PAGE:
2020 management measures to protect Southern Resident killer whales
The decline of the endangered Southern Resident killer whale population is linked to threats such as noise and disturbance from boats, and reduced availability of their preferred prey, chinook salmon, where wild populations of chinook salmon have declined dramatically in recent years. To address this, we are implementing management measures to protect chinook salmon, a vital food source for Southern Resident killer whales, and to minimize disturbance from vessels to support Southern Resident killer whale recovery.
Fishery management measures include closures to help increase the availability of chinook salmon and decrease noise disturbance in key Southern Resident killer whale foraging (feeding) areas found in the Strait of Juan de Fuca and Gulf Islands within Southern Resident killer whale critical habitat. The area-based fishery closures will be in effect through the summer and fall for recreational and commercial salmon fisheries. Specific dates will be announced in June.
To further reduce noise and physical disturbance in portions of Southern Resident killer whale foraging areas, Interim Sanctuary Zones will be in effect from June 1 to November 30, 2020, to prohibit vessel traffic in a portion of Swiftsure Bank and off North Pender and Saturna Islands as per the Interim Order enacted under the Canada Shipping Act.
To address disturbance in the presence of whales, a mandatory 400-metre vessel approach distance for all killer whales is in effect starting June 1, 2020 in all southern British Columbia coastal waters between Campbell River and just north of Ucluelet.The Marine Mammal Regulations continue to remain in effect year-round, including maintaining a minimum 200 metre approach distance from all killer whales in Canadian Pacific waters other than described above, and 100 metres for other whales, porpoises and dolphins or 200 metres when the animal is in resting position or with a calf.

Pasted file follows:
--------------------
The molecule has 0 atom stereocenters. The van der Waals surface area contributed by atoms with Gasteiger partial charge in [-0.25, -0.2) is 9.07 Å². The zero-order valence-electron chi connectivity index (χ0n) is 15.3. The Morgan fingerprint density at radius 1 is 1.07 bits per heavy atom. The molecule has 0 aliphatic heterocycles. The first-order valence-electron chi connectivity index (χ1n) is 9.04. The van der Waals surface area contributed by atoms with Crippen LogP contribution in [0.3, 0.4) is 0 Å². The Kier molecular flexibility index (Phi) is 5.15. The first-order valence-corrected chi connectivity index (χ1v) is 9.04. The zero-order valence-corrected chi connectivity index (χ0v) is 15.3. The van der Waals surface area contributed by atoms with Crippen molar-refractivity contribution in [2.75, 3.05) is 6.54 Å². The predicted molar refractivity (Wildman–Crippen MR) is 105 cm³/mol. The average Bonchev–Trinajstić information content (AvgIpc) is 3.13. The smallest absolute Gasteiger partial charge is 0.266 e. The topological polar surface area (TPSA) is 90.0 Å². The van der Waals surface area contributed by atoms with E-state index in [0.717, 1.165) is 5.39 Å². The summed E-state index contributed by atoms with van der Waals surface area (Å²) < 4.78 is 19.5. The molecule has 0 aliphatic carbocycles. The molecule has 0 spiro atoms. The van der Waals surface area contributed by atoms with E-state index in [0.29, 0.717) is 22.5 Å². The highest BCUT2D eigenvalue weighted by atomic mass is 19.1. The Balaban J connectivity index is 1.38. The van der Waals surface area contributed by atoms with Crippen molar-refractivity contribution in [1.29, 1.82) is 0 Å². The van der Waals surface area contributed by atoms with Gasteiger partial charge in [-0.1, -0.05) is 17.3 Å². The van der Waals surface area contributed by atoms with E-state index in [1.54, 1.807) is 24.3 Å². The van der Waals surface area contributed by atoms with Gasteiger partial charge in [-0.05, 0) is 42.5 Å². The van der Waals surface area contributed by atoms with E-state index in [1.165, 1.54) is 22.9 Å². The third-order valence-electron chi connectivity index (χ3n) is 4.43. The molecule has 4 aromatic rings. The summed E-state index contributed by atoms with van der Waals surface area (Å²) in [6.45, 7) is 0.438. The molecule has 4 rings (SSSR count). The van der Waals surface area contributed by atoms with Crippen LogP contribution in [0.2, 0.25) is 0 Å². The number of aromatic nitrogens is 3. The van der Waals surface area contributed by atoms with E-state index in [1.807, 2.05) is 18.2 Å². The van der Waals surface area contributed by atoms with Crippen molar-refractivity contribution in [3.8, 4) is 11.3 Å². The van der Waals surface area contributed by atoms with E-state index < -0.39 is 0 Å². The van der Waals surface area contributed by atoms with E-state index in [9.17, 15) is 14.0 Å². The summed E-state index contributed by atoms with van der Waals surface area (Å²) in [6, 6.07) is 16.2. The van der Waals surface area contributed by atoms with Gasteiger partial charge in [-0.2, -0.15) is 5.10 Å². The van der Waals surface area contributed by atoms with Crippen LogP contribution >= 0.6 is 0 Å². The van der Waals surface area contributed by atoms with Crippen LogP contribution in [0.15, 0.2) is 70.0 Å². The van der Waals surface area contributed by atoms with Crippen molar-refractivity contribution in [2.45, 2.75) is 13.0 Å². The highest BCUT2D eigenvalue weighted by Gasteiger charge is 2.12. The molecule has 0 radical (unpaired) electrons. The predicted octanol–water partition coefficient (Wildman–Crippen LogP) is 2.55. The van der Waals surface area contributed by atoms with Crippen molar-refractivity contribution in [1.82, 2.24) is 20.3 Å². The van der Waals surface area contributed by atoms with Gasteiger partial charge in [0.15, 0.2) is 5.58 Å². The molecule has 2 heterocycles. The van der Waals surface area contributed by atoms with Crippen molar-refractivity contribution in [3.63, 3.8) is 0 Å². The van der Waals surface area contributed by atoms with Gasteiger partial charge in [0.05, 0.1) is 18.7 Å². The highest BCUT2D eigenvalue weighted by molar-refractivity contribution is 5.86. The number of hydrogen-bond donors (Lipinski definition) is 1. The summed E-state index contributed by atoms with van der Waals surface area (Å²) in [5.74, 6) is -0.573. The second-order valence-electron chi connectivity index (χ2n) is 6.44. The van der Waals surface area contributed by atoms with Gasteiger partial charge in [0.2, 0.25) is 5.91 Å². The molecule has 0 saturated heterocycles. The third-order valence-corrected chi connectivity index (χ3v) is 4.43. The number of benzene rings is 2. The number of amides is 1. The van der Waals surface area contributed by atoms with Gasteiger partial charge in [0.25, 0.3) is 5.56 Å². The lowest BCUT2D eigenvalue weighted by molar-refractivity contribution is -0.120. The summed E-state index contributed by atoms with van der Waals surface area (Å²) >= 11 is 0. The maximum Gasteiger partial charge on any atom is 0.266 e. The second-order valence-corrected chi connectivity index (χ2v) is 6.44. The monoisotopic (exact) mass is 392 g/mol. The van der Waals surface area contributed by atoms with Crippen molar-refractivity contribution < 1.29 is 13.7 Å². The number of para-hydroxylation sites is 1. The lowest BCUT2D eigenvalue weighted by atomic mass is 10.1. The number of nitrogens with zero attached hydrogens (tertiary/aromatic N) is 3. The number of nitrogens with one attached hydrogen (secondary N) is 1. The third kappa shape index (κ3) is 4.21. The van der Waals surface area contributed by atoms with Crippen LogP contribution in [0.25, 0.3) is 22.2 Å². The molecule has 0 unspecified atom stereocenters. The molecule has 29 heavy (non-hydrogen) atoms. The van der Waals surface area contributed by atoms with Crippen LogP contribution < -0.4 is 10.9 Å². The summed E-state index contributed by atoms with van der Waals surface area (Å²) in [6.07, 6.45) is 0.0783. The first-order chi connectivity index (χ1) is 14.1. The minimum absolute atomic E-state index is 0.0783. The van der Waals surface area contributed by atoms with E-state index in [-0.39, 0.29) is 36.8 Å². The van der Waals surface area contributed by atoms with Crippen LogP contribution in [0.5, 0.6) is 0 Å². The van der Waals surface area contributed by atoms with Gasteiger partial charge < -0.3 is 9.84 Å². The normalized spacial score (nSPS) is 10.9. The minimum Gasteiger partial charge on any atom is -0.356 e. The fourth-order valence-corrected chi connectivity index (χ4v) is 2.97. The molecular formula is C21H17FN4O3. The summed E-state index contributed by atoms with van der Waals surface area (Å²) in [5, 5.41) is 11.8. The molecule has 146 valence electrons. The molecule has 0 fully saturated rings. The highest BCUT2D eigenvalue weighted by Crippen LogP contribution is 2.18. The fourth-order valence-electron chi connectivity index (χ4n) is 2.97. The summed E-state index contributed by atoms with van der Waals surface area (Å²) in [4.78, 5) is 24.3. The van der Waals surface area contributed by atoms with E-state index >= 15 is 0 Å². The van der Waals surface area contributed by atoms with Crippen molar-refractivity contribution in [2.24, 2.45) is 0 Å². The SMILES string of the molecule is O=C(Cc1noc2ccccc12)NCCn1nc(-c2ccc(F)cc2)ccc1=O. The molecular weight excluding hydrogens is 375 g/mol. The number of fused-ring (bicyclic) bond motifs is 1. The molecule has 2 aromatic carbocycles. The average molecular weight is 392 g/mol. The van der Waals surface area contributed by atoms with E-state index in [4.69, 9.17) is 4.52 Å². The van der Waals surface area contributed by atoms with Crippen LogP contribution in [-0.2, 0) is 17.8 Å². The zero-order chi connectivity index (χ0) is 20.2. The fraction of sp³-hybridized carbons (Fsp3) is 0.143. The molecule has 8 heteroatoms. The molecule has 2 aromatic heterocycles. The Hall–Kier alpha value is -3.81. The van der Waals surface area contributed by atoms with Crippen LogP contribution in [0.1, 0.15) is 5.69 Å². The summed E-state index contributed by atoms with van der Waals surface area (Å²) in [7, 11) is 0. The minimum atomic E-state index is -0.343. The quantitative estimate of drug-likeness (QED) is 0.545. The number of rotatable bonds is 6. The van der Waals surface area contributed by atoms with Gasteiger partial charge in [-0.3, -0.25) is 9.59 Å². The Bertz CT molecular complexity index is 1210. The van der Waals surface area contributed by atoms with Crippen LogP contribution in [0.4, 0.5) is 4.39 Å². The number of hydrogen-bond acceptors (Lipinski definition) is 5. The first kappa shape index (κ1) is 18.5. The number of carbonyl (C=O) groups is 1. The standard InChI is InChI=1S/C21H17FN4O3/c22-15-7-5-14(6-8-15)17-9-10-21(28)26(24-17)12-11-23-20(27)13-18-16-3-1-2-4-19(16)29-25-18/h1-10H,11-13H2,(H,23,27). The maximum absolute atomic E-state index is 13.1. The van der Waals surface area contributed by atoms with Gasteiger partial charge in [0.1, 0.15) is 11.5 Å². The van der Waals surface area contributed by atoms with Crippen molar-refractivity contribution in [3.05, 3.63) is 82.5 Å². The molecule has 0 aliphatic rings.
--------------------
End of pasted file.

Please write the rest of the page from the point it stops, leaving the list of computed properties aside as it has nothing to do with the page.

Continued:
The Government of Canada is also addressing contaminant issues. Efforts are underway to encourage ongoing and new activities in the areas of further controls, research and monitoring, data sharing, and outreach and education.
When out on the water, there are a number of actions you can take voluntarily to protect killer whales, as well as other marine mammals:
- Stop fishing within 1000m of killer whales
- Slow down to 7 knots or less when within 1000m of the nearest marine mammal
- Turn off echo sounders and fish finders when not in use
- Place engine in neutral idle and allow animals to pass if your vessel is not in compliance with the approach distance regulations
- For more information on the best ways to help whales while on the water, when on both sides of the border, please visit: bewhalewise.org
Management measures to protect Southern Resident killer whales
- ECHO Program
- Be Whale Wise
- Watching marine wildlife
- Protecting Canada's Endangered Whales
- Oceans Protection Plan Report to Canadians
- Protecting our Coasts - Oceans Protection Plan
- Species profile: Killer whale Northeast Pacific Southern Resident population
- Killer whale (Northeast Pacific, southern resident population) summary report
- $167.4 million Whales Initiative: Protecting the Southern Resident killer whale
- Transport Canada: Interim Order for the Protection of Killer Whales (Orcinus orca) in the Waters of Southern British Columbia
- Government of Canada announces second year of enhanced measures to protect Southern Resident killer whales
- Let’s Talk – Oceans Protection Plan
- Past consultations: Provide input on potential 2020 management measures to address key threats to Southern Resident Killer Whales
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